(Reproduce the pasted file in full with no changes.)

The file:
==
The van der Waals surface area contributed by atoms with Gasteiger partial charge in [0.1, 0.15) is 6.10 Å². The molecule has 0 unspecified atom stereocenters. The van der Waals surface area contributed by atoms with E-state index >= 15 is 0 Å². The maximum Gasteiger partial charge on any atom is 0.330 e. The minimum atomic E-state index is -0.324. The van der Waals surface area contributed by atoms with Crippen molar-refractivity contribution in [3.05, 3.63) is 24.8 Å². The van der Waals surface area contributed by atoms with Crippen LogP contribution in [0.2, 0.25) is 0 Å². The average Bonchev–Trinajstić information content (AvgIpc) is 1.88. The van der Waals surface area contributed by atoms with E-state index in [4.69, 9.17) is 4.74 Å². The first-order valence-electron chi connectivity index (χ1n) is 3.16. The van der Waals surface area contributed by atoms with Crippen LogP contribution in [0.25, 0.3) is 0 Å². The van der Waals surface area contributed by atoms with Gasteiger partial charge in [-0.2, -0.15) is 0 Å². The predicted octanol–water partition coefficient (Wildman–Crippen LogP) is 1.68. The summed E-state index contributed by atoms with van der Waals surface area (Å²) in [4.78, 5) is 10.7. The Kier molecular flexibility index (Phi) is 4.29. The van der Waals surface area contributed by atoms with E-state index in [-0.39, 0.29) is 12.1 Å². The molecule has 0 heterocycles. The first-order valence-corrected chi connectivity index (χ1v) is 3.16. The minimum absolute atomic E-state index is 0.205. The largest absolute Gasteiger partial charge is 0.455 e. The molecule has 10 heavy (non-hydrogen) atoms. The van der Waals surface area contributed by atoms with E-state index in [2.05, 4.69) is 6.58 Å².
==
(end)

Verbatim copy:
The van der Waals surface area contributed by atoms with Gasteiger partial charge in [0.1, 0.15) is 6.10 Å². The molecule has 0 unspecified atom stereocenters. The van der Waals surface area contributed by atoms with E-state index >= 15 is 0 Å². The maximum Gasteiger partial charge on any atom is 0.330 e. The minimum atomic E-state index is -0.324. The van der Waals surface area contributed by atoms with Crippen molar-refractivity contribution in [3.05, 3.63) is 24.8 Å². The van der Waals surface area contributed by atoms with Crippen LogP contribution in [0.2, 0.25) is 0 Å². The average Bonchev–Trinajstić information content (AvgIpc) is 1.88. The van der Waals surface area contributed by atoms with E-state index in [4.69, 9.17) is 4.74 Å². The first-order valence-electron chi connectivity index (χ1n) is 3.16. The van der Waals surface area contributed by atoms with Crippen LogP contribution in [0.25, 0.3) is 0 Å². The van der Waals surface area contributed by atoms with Gasteiger partial charge in [-0.2, -0.15) is 0 Å². The predicted octanol–water partition coefficient (Wildman–Crippen LogP) is 1.68. The summed E-state index contributed by atoms with van der Waals surface area (Å²) in [4.78, 5) is 10.7. The Kier molecular flexibility index (Phi) is 4.29. The van der Waals surface area contributed by atoms with E-state index in [-0.39, 0.29) is 12.1 Å². The molecule has 0 heterocycles. The first-order valence-corrected chi connectivity index (χ1v) is 3.16. The minimum absolute atomic E-state index is 0.205. The largest absolute Gasteiger partial charge is 0.455 e. The molecule has 10 heavy (non-hydrogen) atoms. The van der Waals surface area contributed by atoms with E-state index in [2.05, 4.69) is 6.58 Å².